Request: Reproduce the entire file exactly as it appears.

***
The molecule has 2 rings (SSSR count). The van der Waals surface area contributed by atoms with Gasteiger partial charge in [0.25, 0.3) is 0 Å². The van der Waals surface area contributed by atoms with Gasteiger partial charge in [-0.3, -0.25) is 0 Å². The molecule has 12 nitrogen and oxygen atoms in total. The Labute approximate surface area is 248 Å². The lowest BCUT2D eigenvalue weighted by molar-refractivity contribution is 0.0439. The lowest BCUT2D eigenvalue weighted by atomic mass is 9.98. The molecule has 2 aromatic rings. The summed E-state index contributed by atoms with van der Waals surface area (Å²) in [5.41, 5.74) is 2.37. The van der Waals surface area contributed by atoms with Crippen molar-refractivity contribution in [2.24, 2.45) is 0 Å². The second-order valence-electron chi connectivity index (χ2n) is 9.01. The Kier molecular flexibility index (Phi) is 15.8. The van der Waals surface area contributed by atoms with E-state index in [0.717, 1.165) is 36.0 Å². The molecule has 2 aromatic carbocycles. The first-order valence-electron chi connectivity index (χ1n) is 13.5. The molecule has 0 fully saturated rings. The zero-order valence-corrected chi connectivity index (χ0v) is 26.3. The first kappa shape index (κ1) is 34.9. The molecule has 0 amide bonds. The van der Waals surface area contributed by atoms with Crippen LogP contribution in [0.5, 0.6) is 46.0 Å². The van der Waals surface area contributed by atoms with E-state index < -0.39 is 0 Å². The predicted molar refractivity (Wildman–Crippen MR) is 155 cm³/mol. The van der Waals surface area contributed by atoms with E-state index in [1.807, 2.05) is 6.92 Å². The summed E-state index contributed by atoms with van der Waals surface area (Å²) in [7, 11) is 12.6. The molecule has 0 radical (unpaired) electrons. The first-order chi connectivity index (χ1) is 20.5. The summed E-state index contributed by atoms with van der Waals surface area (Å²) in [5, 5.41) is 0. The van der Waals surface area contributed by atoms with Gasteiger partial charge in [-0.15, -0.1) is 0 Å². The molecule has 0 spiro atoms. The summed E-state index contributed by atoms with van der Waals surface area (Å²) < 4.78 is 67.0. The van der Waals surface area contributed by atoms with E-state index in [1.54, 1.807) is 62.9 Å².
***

The molecule has 2 rings (SSSR count). The van der Waals surface area contributed by atoms with Gasteiger partial charge in [0.25, 0.3) is 0 Å². The van der Waals surface area contributed by atoms with Gasteiger partial charge in [-0.3, -0.25) is 0 Å². The molecule has 12 nitrogen and oxygen atoms in total. The Labute approximate surface area is 248 Å². The lowest BCUT2D eigenvalue weighted by molar-refractivity contribution is 0.0439. The lowest BCUT2D eigenvalue weighted by atomic mass is 9.98. The molecule has 2 aromatic rings. The summed E-state index contributed by atoms with van der Waals surface area (Å²) in [5.41, 5.74) is 2.37. The van der Waals surface area contributed by atoms with Crippen molar-refractivity contribution in [2.24, 2.45) is 0 Å². The second-order valence-electron chi connectivity index (χ2n) is 9.01. The Kier molecular flexibility index (Phi) is 15.8. The van der Waals surface area contributed by atoms with E-state index in [0.717, 1.165) is 36.0 Å². The molecule has 2 aromatic carbocycles. The first-order valence-electron chi connectivity index (χ1n) is 13.5. The molecule has 0 fully saturated rings. The zero-order valence-corrected chi connectivity index (χ0v) is 26.3. The first kappa shape index (κ1) is 34.9. The molecule has 0 amide bonds. The van der Waals surface area contributed by atoms with Crippen LogP contribution in [0.5, 0.6) is 46.0 Å². The van der Waals surface area contributed by atoms with E-state index < -0.39 is 0 Å². The predicted molar refractivity (Wildman–Crippen MR) is 155 cm³/mol. The van der Waals surface area contributed by atoms with E-state index in [1.807, 2.05) is 6.92 Å². The summed E-state index contributed by atoms with van der Waals surface area (Å²) in [7, 11) is 12.6. The molecule has 0 radical (unpaired) electrons. The first-order chi connectivity index (χ1) is 20.5. The summed E-state index contributed by atoms with van der Waals surface area (Å²) in [5, 5.41) is 0. The van der Waals surface area contributed by atoms with Gasteiger partial charge in [-0.15, -0.1) is 0 Å². The molecule has 0 spiro atoms. The summed E-state index contributed by atoms with van der Waals surface area (Å²) < 4.78 is 67.0. The van der Waals surface area contributed by atoms with E-state index in [1.54, 1.807) is 62.9 Å².